The PhD project has the aim to provide an accurate anatomical characterization of the facial regions (with a focus on the para-nasal areas) in the fossil human species Homo neanderthalensis, whose peculiar facial morphology is the topic of unresolved hypothesis on adaptation to climate and/or phylogenetic factors. Both can be at the origin of the variability of Neanderthals and can be taken into consideration, more in general, for the human populations from the Middle and Upper Pleistocene of Europe, thus from around 800 to 11 thousand years ago (ka). In this timespan, it can be seen a differential development of a set of cranial features which was resumed by J.J. Hublin and colleagues with the ‘accretion model’. In this scenario, a Neanderthal specimen from Italy, known as the ‘Altamura Man’ and discovered in 1993 in the Lamalunga karstic system in Apulia (southern Italy), represents a crucial subject of study, because its unique state of preservation and its antiquity, comprised between 172 and 130 ka. The nearly complete skeleton is still preserved in situ because of several factors, among which its exceptional completeness and thus has been the subject of a study of virtual paleoanthropology aimed at the reconstruction and observation of facial structures often damaged or completely absent in the fossil record.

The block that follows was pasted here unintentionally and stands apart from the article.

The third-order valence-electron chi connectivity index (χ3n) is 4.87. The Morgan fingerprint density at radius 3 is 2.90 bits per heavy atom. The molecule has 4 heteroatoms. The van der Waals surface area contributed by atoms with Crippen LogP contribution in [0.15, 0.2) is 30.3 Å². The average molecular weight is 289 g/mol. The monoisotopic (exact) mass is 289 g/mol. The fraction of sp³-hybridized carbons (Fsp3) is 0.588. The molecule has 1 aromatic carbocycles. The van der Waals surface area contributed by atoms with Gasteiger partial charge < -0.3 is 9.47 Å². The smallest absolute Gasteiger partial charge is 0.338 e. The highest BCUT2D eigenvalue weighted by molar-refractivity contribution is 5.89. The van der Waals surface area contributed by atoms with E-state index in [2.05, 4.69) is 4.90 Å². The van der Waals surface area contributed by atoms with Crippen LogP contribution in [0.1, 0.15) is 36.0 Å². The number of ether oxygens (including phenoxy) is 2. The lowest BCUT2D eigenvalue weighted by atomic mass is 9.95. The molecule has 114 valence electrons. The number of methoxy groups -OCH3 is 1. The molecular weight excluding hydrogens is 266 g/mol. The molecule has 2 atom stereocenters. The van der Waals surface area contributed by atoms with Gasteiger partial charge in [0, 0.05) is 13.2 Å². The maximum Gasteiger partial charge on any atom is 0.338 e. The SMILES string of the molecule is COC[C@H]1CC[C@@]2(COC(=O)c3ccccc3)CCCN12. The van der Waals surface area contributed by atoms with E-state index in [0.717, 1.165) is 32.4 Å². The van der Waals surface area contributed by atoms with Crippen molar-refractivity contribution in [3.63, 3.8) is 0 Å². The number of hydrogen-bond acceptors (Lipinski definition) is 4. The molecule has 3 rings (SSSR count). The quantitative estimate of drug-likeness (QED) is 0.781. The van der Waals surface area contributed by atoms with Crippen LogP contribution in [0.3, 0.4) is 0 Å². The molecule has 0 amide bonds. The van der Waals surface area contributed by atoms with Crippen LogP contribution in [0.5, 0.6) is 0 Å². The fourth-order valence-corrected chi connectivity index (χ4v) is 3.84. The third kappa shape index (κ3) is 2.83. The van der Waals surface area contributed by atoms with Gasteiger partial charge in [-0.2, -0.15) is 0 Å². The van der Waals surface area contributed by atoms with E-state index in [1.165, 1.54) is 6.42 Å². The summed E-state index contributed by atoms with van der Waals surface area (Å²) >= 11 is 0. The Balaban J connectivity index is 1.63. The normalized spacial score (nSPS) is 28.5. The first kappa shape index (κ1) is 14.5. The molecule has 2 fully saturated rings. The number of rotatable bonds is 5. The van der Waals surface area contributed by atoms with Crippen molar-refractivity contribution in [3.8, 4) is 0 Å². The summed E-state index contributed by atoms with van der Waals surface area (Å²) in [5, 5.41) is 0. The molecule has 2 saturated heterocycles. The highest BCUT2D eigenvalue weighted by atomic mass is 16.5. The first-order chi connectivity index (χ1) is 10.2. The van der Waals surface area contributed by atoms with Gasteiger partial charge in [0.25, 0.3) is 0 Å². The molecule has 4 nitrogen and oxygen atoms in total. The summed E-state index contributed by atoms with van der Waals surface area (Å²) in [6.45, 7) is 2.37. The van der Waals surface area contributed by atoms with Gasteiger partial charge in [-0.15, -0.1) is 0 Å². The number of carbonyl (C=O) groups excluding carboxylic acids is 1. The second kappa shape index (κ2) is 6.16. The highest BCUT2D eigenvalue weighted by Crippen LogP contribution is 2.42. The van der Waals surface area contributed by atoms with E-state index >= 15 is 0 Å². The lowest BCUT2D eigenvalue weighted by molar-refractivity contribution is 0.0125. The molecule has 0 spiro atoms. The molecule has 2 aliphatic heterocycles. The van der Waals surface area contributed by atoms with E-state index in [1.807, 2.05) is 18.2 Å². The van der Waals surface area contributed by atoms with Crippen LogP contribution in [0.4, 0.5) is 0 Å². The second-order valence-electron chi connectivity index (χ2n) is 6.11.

Morphology of the inner structures of the facial skeleton in Homo neanderthalensis and the case-study of the Neanderthal from Altamura (Bari, Italy) / BUZI, COSTANTINO. - (2020 Feb 20).
|Titolo:||Morphology of the inner structures of the facial skeleton in Homo neanderthalensis and the case-study of the Neanderthal from Altamura (Bari, Italy)|
|Data di discussione:||20-feb-2020|
|Appartiene alla tipologia:||07a Tesi di Dottorato|